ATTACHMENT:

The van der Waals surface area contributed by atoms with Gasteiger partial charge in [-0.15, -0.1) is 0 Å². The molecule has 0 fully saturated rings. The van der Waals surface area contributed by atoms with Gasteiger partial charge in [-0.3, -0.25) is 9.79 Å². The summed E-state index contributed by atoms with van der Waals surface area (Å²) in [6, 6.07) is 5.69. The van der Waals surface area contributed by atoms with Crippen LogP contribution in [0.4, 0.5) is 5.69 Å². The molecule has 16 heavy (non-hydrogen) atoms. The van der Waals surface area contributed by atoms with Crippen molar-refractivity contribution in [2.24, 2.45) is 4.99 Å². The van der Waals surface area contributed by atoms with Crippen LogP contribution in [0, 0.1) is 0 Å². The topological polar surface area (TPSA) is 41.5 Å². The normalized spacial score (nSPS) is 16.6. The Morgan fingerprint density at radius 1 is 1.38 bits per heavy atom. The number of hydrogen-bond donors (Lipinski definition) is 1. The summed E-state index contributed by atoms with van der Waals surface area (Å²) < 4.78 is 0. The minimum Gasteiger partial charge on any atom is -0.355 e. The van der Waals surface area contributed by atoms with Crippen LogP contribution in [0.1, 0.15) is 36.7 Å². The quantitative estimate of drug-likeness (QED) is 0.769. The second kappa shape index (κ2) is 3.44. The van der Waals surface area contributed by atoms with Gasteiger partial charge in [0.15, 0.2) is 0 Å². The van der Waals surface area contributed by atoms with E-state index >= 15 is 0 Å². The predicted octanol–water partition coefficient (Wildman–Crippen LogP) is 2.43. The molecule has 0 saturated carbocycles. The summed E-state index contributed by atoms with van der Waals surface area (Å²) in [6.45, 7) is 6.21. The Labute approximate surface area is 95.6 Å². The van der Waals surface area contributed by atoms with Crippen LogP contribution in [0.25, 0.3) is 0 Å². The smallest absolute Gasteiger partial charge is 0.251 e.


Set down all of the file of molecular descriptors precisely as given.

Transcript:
The van der Waals surface area contributed by atoms with Gasteiger partial charge in [-0.15, -0.1) is 0 Å². The molecule has 0 fully saturated rings. The van der Waals surface area contributed by atoms with Gasteiger partial charge in [-0.3, -0.25) is 9.79 Å². The summed E-state index contributed by atoms with van der Waals surface area (Å²) in [6, 6.07) is 5.69. The van der Waals surface area contributed by atoms with Crippen LogP contribution in [0.4, 0.5) is 5.69 Å². The molecule has 16 heavy (non-hydrogen) atoms. The van der Waals surface area contributed by atoms with Crippen molar-refractivity contribution in [2.24, 2.45) is 4.99 Å². The van der Waals surface area contributed by atoms with Crippen LogP contribution in [0, 0.1) is 0 Å². The topological polar surface area (TPSA) is 41.5 Å². The normalized spacial score (nSPS) is 16.6. The Morgan fingerprint density at radius 1 is 1.38 bits per heavy atom. The number of hydrogen-bond donors (Lipinski definition) is 1. The summed E-state index contributed by atoms with van der Waals surface area (Å²) < 4.78 is 0. The minimum Gasteiger partial charge on any atom is -0.355 e. The van der Waals surface area contributed by atoms with Crippen LogP contribution in [0.1, 0.15) is 36.7 Å². The quantitative estimate of drug-likeness (QED) is 0.769. The second kappa shape index (κ2) is 3.44. The van der Waals surface area contributed by atoms with Gasteiger partial charge in [0.15, 0.2) is 0 Å². The van der Waals surface area contributed by atoms with E-state index >= 15 is 0 Å². The predicted octanol–water partition coefficient (Wildman–Crippen LogP) is 2.43. The molecule has 0 saturated carbocycles. The summed E-state index contributed by atoms with van der Waals surface area (Å²) in [6.45, 7) is 6.21. The Labute approximate surface area is 95.6 Å². The van der Waals surface area contributed by atoms with Crippen LogP contribution in [0.25, 0.3) is 0 Å². The smallest absolute Gasteiger partial charge is 0.251 e.